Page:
Chicago is my home. I wasn’t born here, but I’m from here.
Usually, where we’re from means where we were born. But that’s not the case for everyone. It’s not for me. Home is the place that shapes and influences us more than anywhere else. It’s a trove rich in memories, down side streets, at corners, in shops and restaurants that sometimes no longer exist. It’s a timeless marker of who we were, who we are, and where we hope to go.
I landed in the Chicago area for college, and though I moved away for my career, I returned eight years later–with my husband, just as we were about to start a family. We lived first in Oak Park and later in Streeterville, just east of Michigan Avenue. Streeterville was home when we had our first child. We headed to the suburbs when he was 6 months old, seeking more space and better schools. The suburbs provide both. But I still miss city life.
I manage to get back regularly, for the culture, the food, and just to be able to walk everywhere. I like to take my kids whenever we have free time. One of our favorite traditions is spending the days right before Christmas in the city. We stay in a hotel and go to our favorite museums and restaurants. Inevitably, we also visit the LEGO Store.
I hope to stir in my children an appreciation for the pulse, variety, and grit of a big city. Even if they don’t enjoy these things, at least they’ll know there’s more to life than what we see and do in the suburbs.
The Art Institute
The mid-18th century crèche was first displayed at the Art Institute in 2013.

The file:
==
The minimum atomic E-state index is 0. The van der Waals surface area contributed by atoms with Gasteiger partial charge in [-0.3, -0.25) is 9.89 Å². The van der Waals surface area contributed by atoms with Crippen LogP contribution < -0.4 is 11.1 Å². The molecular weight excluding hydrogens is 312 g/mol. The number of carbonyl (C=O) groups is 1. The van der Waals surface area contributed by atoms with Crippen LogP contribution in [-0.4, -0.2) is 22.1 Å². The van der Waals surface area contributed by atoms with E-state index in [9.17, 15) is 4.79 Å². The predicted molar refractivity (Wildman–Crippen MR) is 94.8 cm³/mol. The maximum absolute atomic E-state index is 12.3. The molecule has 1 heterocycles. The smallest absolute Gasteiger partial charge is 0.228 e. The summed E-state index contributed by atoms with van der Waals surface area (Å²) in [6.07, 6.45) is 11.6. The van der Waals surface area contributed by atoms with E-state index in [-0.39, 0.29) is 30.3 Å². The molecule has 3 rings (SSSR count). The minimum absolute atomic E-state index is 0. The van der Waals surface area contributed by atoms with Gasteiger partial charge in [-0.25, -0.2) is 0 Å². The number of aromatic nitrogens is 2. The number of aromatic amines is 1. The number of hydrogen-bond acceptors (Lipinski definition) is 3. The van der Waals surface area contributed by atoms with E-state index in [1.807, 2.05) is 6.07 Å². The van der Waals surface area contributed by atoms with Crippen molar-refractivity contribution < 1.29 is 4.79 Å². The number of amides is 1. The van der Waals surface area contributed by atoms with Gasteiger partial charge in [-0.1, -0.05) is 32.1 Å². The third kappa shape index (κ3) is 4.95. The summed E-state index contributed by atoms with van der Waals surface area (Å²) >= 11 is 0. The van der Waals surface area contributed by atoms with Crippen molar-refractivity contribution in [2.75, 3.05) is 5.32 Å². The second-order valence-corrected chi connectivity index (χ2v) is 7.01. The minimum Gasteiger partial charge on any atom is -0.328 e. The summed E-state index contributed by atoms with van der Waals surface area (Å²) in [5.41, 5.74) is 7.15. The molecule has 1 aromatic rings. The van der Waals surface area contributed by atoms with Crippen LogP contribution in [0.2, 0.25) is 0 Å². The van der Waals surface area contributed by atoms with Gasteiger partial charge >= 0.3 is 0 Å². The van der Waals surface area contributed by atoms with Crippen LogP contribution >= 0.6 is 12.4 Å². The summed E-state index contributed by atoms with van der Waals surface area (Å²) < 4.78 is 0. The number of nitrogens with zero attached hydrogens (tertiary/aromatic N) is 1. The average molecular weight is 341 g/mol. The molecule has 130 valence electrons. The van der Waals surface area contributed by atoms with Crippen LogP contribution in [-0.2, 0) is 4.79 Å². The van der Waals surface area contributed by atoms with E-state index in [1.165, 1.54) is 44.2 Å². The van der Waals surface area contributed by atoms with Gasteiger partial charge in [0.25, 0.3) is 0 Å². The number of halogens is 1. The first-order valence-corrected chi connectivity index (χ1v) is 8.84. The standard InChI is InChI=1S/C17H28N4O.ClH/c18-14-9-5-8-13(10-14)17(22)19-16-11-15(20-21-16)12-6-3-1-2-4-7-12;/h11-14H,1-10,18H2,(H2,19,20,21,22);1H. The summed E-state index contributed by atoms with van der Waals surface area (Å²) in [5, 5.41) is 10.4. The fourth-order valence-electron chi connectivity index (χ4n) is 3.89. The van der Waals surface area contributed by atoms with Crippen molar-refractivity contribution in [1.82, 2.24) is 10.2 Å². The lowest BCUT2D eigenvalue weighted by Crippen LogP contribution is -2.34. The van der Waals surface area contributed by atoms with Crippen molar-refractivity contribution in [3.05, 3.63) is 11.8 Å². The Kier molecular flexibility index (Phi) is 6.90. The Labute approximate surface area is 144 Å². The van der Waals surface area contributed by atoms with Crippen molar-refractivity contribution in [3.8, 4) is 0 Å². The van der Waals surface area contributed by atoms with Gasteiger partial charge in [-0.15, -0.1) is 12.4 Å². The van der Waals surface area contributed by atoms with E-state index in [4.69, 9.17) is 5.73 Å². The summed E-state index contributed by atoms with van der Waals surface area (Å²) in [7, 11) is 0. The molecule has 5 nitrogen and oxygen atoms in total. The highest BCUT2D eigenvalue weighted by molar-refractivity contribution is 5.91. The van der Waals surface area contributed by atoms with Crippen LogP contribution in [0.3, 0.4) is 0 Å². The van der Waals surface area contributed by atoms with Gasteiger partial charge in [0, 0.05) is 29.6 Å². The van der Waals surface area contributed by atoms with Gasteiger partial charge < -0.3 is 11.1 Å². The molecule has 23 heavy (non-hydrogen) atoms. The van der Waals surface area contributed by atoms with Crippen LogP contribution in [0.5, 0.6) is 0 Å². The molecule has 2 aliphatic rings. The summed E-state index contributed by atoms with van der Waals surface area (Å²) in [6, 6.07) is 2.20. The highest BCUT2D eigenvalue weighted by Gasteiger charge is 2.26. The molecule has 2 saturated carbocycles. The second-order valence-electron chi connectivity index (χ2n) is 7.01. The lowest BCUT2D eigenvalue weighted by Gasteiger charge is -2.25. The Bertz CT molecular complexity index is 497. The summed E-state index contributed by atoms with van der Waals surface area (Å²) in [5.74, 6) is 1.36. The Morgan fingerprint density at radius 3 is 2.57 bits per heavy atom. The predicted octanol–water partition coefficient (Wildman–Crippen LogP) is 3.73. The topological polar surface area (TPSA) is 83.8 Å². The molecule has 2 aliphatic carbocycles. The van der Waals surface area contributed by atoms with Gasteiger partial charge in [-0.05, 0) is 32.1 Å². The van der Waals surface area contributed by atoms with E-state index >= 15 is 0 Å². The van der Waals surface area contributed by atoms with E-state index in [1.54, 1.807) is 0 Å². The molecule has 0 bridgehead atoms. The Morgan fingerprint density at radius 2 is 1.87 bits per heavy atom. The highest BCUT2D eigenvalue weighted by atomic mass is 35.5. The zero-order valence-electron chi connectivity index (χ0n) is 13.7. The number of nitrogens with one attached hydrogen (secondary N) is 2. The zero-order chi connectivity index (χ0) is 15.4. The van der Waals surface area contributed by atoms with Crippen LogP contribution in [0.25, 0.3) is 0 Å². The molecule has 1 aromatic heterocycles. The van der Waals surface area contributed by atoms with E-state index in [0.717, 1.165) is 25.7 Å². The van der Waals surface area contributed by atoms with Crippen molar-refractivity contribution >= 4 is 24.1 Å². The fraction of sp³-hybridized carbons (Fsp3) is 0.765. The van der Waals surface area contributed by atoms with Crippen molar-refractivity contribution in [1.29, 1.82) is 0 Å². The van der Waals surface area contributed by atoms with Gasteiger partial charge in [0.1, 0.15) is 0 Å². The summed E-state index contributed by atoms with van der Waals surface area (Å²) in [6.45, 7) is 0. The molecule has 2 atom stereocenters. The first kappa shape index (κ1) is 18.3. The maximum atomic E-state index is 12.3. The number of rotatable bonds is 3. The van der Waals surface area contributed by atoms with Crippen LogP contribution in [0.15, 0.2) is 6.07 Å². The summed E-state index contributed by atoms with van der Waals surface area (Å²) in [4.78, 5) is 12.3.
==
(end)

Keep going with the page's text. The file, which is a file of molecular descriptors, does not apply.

Its detailed nativity scene holds “over 200 figures—including no less than 50 animals and 41 items of food and drink—all staged in a spectacular Baroque cabinet with a painted backdrop.”
This is my favorite detail–the Christ-child, born to us.
Thorne Miniature Rooms
I first started visiting the Thorne Rooms in the late 1990s. They seem to get better with age. Or maybe I appreciate them more as I age.
Christmas is one of the best times to go, when several rooms are decked in the traditions of eras long past. My 8-year-old son, Noah, helped me capture some of the rooms and their details. These images reflect our collaboration.
Oh, tannenbaum: The English Drawing Room of the Victorian Period boasts the exhibit’s only Christmas tree of the exhibit. It wasn’t until Prince Albert married Queen Victoria that the tradition of the Christmas tree was passed to England from Germany. The tree above and its adornments are “are based on a famous engraving of the royal couple and their children surrounding a trimmed and toy-bedecked tree.”
1750s Virginia Entrance Hall: with its mistletoe-clad door ajar, it beckons everyone inside. It’s a tight squeeze, though–unless you’re one of Santa’s elves, or a Lilliputian.
Sabots–wooden shoes–rest by the fireplace, waiting for Santa or Father Christmas to fill them with candy and presents. It’s a Christmas tradition among French children.
This tiny crèche evokes the time after the French Revolution, when it was illegal to express religion in public. People took to worshiping and celebrating their beliefs within the privacy of their homes–which explains a nativity scene tucked inside a bedroom.
The Hand of God
The Rodin exhibit was the busiest. It’s only on display through March 2018. A bronze of The Hand of God captivates, with a massive hand clutching a chunk of earth as twisted figures of Adam and Eve struggle on the side opposite.
The glow of Chicago is at least five times brighter during the holidays, from the white dazzle of Michigan Avenue, to the red-and-green dotting the skyline, to the many trees, big and small, north to south.
White Christmas (Eve)
Christmas Eve was wrapped in snow and cold–the only time of year when the elements are charming.
We capped off our weekend with the candlelight service at our old church, Moody, and dinner at Eataly.
Braised pork shoulder with roasted potatoes, celery root, and mustard vinaigrette. There’s no place like home.